Finding the fair market value of your home isn’t a fast cut-and-dry process. Although professional advice from real estate agents is certainly an informed opinion, you might choose to research your house’s probable worth independently, particularly in the event that you believe that a broker is undervaluing your property. There are many ways to view the fair market value of your home, but frequently no one formula will work for each and every sale.
Contact a realtor who works an office near your home. If possible, identify a broker who has sold homes that are similar to yours in your community. It is more probable that these agents will have firsthand knowledge of your house’s style as well as the local real estate marketplace.
Ask the real estate agent to provide information. It’s possible that you might need to pay a small fee if you’re not likely to sell your home via the agent. Realtors can offer comparative market analyses (CMAs) that show recent sales within the previous six weeks and current list prices for similar properties.
Find extra information that can supplement the CMA supplied by your realtor. Recent property sales can be found recorded in local newspapers and real estate publications as well as Internet home-listing sites. Also, you may want to drive around your neighborhood and talk to homeowners who have submitted”For Sale” signs.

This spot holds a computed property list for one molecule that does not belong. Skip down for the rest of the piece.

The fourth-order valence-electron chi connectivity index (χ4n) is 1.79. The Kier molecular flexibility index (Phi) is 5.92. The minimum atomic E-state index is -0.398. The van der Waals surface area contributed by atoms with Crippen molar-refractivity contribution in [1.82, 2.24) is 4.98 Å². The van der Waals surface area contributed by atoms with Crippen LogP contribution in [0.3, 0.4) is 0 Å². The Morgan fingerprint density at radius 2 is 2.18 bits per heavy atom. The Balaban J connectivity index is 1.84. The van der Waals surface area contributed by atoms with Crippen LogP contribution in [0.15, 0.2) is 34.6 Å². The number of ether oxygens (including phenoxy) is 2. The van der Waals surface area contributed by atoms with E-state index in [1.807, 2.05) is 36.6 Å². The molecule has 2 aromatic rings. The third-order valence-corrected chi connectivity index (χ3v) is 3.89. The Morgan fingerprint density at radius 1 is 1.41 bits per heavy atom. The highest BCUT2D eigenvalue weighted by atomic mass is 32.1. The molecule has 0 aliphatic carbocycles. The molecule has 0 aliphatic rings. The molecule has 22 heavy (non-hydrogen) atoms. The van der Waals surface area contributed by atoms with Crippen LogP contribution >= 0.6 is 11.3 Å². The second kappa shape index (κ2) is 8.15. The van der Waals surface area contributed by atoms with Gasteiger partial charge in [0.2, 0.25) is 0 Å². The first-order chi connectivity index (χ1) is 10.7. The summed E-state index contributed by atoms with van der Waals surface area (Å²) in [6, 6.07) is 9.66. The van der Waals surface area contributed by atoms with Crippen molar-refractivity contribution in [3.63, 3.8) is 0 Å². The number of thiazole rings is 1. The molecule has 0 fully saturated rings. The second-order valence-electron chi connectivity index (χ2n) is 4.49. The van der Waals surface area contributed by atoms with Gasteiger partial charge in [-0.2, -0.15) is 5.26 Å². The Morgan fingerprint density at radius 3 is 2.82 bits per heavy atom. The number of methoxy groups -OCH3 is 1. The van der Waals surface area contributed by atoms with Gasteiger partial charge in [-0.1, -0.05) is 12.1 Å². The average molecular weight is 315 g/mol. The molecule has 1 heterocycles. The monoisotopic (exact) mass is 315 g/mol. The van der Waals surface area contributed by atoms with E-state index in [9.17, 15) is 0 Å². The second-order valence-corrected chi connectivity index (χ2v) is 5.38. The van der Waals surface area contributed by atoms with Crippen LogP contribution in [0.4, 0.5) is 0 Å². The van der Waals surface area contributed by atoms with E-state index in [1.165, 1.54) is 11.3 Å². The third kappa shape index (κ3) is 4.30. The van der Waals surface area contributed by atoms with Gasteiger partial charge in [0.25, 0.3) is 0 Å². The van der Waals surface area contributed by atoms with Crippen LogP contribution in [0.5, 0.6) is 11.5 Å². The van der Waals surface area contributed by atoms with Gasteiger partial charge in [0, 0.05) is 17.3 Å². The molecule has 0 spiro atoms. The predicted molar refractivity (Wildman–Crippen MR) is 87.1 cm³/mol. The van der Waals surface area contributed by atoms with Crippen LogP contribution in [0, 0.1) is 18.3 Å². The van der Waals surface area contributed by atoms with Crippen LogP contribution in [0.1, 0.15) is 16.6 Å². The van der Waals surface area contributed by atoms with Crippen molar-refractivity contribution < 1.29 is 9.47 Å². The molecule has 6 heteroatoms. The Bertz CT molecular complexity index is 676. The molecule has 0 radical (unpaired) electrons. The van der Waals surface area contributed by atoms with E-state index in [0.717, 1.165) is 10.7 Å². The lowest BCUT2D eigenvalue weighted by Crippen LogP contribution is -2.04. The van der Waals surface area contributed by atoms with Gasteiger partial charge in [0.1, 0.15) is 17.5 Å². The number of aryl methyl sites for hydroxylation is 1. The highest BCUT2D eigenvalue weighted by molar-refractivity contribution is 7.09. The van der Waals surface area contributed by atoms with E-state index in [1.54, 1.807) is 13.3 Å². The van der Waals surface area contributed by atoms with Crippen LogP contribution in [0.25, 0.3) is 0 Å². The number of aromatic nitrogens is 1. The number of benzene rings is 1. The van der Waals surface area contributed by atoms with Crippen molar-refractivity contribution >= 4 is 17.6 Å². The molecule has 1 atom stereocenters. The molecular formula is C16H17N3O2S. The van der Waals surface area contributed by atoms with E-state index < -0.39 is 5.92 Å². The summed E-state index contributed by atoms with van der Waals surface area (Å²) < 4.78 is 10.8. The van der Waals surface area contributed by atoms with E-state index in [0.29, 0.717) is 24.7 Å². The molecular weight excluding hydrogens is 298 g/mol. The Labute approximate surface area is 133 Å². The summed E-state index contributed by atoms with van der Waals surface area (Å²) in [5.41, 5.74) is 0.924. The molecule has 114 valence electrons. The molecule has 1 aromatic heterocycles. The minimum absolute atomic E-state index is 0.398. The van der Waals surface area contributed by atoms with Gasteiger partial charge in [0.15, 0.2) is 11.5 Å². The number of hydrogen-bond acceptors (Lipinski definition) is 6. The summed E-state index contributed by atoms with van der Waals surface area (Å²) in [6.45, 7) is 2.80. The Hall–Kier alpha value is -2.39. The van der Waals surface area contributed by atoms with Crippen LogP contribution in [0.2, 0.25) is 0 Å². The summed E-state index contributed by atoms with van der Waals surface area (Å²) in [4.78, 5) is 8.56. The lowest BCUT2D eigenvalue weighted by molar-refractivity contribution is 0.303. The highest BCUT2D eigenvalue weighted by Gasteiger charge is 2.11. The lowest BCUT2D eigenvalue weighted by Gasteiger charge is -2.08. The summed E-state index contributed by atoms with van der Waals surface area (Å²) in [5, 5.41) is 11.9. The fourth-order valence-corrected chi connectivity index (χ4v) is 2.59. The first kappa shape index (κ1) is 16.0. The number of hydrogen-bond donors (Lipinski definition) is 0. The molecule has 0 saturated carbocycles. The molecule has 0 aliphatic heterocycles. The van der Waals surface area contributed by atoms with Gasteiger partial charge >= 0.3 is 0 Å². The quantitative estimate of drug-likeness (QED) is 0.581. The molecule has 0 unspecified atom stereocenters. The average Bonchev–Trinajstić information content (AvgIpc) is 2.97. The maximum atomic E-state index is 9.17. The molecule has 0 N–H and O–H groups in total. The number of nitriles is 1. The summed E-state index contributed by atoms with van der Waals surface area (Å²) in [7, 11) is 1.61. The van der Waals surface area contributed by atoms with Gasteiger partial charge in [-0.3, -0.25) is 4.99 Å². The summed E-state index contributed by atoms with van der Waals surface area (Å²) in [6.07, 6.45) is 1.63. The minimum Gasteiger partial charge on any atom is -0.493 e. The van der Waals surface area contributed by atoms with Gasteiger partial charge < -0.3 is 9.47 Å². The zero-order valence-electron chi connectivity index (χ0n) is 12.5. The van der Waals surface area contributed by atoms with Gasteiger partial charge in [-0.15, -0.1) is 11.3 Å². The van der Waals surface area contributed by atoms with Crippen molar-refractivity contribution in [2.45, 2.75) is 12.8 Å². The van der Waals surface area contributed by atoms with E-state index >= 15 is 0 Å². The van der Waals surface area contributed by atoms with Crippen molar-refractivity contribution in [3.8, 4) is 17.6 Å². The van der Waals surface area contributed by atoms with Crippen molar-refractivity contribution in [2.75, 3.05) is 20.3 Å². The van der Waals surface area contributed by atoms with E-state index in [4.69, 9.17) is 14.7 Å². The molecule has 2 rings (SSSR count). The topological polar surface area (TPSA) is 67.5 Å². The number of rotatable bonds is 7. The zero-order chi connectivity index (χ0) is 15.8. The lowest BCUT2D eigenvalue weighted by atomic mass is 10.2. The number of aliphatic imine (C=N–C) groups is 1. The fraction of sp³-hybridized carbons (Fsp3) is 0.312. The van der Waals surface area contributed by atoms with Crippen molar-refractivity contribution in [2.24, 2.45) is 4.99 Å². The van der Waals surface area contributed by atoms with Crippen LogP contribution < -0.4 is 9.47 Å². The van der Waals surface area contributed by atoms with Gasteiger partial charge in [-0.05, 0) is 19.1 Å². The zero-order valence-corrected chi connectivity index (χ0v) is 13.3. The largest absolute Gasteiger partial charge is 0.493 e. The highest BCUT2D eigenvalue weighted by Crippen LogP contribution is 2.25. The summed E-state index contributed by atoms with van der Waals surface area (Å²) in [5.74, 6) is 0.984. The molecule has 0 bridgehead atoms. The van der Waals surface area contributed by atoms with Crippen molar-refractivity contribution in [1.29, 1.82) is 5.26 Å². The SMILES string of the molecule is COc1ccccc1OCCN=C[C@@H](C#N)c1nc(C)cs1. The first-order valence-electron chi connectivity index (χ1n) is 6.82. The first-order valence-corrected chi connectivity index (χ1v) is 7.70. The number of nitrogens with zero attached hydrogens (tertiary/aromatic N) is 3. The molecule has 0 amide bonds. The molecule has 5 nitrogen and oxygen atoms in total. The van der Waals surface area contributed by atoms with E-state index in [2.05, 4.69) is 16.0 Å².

Determine the purchase price per square foot for similar properties in your neighborhood by dividing the list price or sale price by the house’s square footage. Multiply that price per square foot by the square footage of your own property to come up with a rough price estimate. Homes that were remodeled extensively because their construction might be priced more accurately by determining their square footage worth.
Use property tax assessments locally if properties comparable with your own cannot be located in your community. Find the averages of the recent sales and tax assessments in your community. Divide the sales average by the tax assessment average to come up with a tax assessment multiplier. Assessing your property’s tax assessment by that multiplier figure to ascertain another rough figure for your house’s worth.